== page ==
Sunday, 20 April 2008

First Arctic Terns (but skuas missed?)

Heysham Obs
The problems with seawatching in spring are that birds can be moving at all stages of the tide in relation to observer availability and secondly the tide takes an 'age' to reach JBP, where the observers understandably do not bother staring at the empty mudflats at the equivalent of the 'early incoming tide time' for more outer Bay sites such as Walney, Rossall & Heysham. Hence an important part of the local seawatching jigsaw is to watch the early stages of the incoming tide from Heysham, before perhaps moving round to JBP for the high tide period. Observation of this time slot was not possible today. Here is the entry from Walney, observing birds entering Morecambe Bay during this critical time-period (not the open sea shoreline): "Despite the persistent easterly winds of the last few days, morning observations on the rising tide (0830-1030) conspired to provide variety if not quantity. Highlights were 4 dark phase Arctic Skua heading into Morecambe Bay along with 2 Little Tern, 2 Arctic Tern and a Black Guillemot resplendent in its summer plumage". More details on the excellent Walney site can be accessed via the links.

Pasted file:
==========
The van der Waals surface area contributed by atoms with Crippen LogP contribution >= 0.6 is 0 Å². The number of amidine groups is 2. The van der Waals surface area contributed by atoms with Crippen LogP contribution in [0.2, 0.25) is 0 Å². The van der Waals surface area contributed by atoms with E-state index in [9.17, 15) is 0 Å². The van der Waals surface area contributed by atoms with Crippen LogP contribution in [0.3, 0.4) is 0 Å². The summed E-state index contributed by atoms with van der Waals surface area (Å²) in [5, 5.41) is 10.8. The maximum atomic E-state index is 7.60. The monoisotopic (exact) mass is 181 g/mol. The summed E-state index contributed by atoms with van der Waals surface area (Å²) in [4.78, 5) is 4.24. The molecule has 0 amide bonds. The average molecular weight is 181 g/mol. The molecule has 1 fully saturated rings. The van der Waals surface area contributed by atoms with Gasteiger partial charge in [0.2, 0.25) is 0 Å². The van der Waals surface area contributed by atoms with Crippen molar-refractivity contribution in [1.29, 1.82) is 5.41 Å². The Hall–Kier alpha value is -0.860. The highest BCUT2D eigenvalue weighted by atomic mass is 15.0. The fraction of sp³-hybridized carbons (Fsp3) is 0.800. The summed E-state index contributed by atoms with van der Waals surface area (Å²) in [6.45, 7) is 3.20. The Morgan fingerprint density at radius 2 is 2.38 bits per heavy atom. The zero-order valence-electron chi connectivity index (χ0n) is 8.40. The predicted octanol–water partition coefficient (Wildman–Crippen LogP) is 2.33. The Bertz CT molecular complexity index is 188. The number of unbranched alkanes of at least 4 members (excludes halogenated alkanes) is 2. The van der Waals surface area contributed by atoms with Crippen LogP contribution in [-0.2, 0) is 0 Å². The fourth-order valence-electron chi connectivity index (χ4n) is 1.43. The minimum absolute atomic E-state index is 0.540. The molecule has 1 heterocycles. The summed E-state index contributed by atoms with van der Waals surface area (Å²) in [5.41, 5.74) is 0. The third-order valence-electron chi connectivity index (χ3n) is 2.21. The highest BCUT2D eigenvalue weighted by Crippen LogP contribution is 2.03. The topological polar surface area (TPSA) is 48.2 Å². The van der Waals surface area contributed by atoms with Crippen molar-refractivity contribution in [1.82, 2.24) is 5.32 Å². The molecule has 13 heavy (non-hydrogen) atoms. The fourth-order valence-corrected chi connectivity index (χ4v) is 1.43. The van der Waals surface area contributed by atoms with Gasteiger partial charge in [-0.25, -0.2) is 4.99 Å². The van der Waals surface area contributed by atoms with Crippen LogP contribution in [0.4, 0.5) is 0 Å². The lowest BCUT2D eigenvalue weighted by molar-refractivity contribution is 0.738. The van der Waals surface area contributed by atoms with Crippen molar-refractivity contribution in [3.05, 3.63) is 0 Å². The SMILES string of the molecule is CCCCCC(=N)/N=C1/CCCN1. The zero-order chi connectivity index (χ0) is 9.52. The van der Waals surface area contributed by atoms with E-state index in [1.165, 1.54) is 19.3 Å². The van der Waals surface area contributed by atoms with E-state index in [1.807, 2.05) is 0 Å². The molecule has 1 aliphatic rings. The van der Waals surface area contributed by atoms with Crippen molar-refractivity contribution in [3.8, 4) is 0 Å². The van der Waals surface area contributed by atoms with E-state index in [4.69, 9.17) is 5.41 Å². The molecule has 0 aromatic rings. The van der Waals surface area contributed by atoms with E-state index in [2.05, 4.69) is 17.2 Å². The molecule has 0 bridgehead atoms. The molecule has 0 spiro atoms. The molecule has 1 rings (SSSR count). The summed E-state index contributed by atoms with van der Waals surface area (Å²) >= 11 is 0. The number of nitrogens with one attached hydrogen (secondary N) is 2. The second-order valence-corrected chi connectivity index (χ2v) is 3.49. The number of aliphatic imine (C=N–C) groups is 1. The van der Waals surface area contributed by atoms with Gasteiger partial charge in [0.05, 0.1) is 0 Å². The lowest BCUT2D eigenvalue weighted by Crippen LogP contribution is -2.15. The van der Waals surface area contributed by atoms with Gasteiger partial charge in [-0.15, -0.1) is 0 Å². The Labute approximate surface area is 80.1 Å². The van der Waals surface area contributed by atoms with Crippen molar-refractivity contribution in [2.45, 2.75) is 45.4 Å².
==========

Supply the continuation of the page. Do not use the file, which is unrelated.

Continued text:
North Harbour Wall
0700-0830 (low tide) E3/4 cloudy
Arctic Tern 5
Sandwich Tern 22
Red-breasted Merganser 6
Gannet 1
Meadow Pipit 18

Skerton Weir - 7 House Martin, 2 Swallows
Halton Mills - 2 Common Sandpiper
JBP - Whimbrel, RT Diver, Sandwich Terns [late morning onwards]
Teal Bay - 2 Spotted Redshank
Pilling Marsh - Ross's, Bean and Barnacle (that well known firm of goose solicitors)
Sunderland Point - 3 Whimbrel
Aldcliffe - Green Sandpiper
Dallam Park - 50 Swallow, 36 Sand Martin, 2 Blackcap, 2 Willow Warbler